· Restrictions on/ reduction in credit expansion for borrowers below certain rating grades
· Reduction in risk assets
· Restrictions on/ reduction in credit expansion to unrated borrowers
· Reduction in unsecured exposures
· Reduction in loan concentrations; in identified sectors, industries or borrowers
· Sale of assets
· Action plan for recovery of assets through identification of areas (geography wise, industry segment wise, borrower wise, etc.) and setting up of dedicated Recovery Task Forces, Adalats, etc.
6. Market risk related actions
· Restrictions on/reduction in borrowings from the inter-bank market
· Restrictions on accessing/ renewing wholesale deposits/ costly deposits/ certificates of deposits
· Restrictions on derivative activities, derivatives that permit collateral substitution
· Restriction on excess maintenance of collateral held that could contractually be called any time by the counterparty
7. HR related actions
· Restriction on staff expansion
· Review of specialized training needs of existing staff
8. Profitability related actions
· Restrictions on capital expenditure, other than for technological upgradation within Board approved limits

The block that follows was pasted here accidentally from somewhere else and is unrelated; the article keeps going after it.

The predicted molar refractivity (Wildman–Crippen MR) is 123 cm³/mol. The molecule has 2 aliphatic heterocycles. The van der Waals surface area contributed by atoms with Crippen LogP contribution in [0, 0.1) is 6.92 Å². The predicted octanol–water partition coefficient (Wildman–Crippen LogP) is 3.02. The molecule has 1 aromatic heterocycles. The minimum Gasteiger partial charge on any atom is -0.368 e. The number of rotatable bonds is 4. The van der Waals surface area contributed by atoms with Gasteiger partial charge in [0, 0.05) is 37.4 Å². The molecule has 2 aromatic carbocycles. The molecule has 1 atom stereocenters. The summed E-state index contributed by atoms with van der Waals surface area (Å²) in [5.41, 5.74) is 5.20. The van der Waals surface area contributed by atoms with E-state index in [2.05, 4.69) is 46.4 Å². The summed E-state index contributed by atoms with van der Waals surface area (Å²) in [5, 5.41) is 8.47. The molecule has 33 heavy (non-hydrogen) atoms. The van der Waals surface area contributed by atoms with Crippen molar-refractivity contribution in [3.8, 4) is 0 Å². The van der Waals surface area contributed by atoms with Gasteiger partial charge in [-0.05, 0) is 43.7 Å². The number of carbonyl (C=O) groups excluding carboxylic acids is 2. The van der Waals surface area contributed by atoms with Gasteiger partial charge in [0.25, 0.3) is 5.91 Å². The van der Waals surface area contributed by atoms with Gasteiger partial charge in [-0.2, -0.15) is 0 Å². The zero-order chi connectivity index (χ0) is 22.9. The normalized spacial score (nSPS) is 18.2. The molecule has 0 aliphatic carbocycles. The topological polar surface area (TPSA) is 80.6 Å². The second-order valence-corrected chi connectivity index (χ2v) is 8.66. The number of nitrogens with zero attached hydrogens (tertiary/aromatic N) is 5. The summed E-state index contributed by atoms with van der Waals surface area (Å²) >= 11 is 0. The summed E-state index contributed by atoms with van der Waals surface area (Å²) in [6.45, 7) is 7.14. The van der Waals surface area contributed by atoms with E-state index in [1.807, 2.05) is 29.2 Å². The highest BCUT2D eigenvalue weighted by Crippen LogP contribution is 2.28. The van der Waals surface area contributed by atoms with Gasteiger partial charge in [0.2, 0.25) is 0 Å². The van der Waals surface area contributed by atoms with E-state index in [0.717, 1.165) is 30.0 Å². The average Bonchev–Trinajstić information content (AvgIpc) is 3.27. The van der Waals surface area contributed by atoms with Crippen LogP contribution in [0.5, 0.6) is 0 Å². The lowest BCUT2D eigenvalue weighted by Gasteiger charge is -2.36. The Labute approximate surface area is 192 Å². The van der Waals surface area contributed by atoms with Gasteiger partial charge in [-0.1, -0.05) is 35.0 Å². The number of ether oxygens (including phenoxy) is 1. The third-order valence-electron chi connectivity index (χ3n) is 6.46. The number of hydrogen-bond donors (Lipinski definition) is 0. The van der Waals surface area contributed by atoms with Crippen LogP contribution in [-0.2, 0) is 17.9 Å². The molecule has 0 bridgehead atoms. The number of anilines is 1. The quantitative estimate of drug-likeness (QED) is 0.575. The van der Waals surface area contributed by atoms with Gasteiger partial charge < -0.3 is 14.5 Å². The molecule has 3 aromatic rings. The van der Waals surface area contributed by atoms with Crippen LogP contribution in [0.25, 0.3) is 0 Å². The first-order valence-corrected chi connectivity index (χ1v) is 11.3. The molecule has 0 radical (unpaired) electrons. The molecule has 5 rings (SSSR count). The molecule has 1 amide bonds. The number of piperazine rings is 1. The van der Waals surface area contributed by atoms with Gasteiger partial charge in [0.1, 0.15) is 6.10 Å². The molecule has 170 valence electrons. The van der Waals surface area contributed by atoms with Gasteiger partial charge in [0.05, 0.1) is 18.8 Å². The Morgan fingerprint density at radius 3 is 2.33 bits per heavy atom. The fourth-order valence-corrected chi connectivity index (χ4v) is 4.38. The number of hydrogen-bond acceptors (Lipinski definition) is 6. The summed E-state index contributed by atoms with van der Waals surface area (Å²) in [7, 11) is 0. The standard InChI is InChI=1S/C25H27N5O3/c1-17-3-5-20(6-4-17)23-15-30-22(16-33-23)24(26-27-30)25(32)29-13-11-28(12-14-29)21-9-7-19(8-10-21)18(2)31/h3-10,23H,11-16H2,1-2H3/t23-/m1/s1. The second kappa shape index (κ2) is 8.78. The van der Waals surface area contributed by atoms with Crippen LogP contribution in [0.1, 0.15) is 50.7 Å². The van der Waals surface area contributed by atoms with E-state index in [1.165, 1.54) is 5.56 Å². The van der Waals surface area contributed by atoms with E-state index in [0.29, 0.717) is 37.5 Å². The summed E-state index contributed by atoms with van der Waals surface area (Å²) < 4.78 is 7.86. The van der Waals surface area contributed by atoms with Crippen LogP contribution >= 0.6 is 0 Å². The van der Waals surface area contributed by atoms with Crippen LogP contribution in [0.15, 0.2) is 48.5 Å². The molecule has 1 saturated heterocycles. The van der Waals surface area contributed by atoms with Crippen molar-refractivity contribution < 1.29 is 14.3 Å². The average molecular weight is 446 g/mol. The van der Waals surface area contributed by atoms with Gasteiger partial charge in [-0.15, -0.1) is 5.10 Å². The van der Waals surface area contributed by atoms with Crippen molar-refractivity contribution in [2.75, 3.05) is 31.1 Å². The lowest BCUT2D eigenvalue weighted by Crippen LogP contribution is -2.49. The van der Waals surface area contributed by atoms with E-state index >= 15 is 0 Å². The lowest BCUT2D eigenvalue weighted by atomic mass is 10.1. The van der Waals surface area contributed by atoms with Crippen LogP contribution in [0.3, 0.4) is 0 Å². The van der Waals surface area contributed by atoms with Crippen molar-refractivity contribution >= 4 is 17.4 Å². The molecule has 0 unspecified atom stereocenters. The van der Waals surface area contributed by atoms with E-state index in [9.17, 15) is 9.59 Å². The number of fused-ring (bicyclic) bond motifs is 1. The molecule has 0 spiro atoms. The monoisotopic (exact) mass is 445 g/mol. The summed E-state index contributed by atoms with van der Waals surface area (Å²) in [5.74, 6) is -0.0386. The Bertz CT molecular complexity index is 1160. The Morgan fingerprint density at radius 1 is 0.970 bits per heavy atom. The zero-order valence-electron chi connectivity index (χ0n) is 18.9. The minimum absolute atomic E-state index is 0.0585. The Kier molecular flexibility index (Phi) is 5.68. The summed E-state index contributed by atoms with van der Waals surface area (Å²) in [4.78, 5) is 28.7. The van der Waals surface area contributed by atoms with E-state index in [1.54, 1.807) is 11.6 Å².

9. Operations related actions
· Restrictions on branch expansion plans; domestic or overseas
· Reduction in business at overseas branches/ subsidiaries/ in other entities
· Restrictions on entering into new lines of business
· Reduction in leverage through reduction in non-fund based business
· Reduction in risky assets
· Restrictions on non-credit asset creation
· Restrictions in undertaking businesses as specified.
Any other specific action that RBI may deem fit considering specific circumstances of a bank.
1 CET 1 ratio – the percentage of core equity capital, net of regulatory adjustments, to total risk weighted assets as defined in RBI Basel III guidelines
2 NNPA ratio – the percentage of net NPAs to net advances
3 ROA – the percentage of profit after tax to average total assets
4 Tier 1 Leverage ratio – the percentage of the capital measure to the exposure measure as defined in RBI guidelines on leverage ratio.